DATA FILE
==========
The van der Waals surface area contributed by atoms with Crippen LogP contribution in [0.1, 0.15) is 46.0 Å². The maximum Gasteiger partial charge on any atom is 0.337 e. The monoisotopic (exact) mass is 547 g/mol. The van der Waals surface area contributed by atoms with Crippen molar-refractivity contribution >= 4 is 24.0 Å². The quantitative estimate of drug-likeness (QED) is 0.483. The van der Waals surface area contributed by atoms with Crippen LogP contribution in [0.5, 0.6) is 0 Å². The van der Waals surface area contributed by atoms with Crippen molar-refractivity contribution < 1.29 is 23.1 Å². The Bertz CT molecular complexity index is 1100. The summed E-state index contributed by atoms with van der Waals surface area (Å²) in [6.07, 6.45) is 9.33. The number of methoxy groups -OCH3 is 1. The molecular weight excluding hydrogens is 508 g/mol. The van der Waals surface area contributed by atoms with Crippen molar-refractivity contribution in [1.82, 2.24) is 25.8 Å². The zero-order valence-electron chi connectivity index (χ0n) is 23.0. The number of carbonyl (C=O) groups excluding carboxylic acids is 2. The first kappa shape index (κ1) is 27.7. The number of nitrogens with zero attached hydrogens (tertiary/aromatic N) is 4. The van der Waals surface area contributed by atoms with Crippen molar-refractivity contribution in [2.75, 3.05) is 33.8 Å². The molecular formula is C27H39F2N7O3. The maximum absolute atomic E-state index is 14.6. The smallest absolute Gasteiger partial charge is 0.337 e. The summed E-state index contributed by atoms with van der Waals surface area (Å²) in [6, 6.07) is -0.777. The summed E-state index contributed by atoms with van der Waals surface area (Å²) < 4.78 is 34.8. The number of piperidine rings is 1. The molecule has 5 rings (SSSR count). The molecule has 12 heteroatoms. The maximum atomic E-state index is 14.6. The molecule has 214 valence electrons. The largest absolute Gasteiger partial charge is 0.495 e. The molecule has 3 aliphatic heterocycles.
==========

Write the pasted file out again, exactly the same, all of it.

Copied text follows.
The van der Waals surface area contributed by atoms with Crippen LogP contribution in [0.1, 0.15) is 46.0 Å². The maximum Gasteiger partial charge on any atom is 0.337 e. The monoisotopic (exact) mass is 547 g/mol. The van der Waals surface area contributed by atoms with Crippen molar-refractivity contribution >= 4 is 24.0 Å². The quantitative estimate of drug-likeness (QED) is 0.483. The van der Waals surface area contributed by atoms with Crippen LogP contribution in [0.5, 0.6) is 0 Å². The van der Waals surface area contributed by atoms with Crippen molar-refractivity contribution < 1.29 is 23.1 Å². The Bertz CT molecular complexity index is 1100. The summed E-state index contributed by atoms with van der Waals surface area (Å²) in [6.07, 6.45) is 9.33. The number of methoxy groups -OCH3 is 1. The molecular weight excluding hydrogens is 508 g/mol. The van der Waals surface area contributed by atoms with Crippen molar-refractivity contribution in [1.82, 2.24) is 25.8 Å². The zero-order valence-electron chi connectivity index (χ0n) is 23.0. The number of carbonyl (C=O) groups excluding carboxylic acids is 2. The first kappa shape index (κ1) is 27.7. The number of nitrogens with zero attached hydrogens (tertiary/aromatic N) is 4. The van der Waals surface area contributed by atoms with Crippen molar-refractivity contribution in [2.75, 3.05) is 33.8 Å². The molecular formula is C27H39F2N7O3. The maximum absolute atomic E-state index is 14.6. The smallest absolute Gasteiger partial charge is 0.337 e. The summed E-state index contributed by atoms with van der Waals surface area (Å²) in [6, 6.07) is -0.777. The summed E-state index contributed by atoms with van der Waals surface area (Å²) < 4.78 is 34.8. The number of piperidine rings is 1. The molecule has 5 rings (SSSR count). The molecule has 12 heteroatoms. The maximum atomic E-state index is 14.6. The molecule has 214 valence electrons. The largest absolute Gasteiger partial charge is 0.495 e. The molecule has 3 aliphatic heterocycles.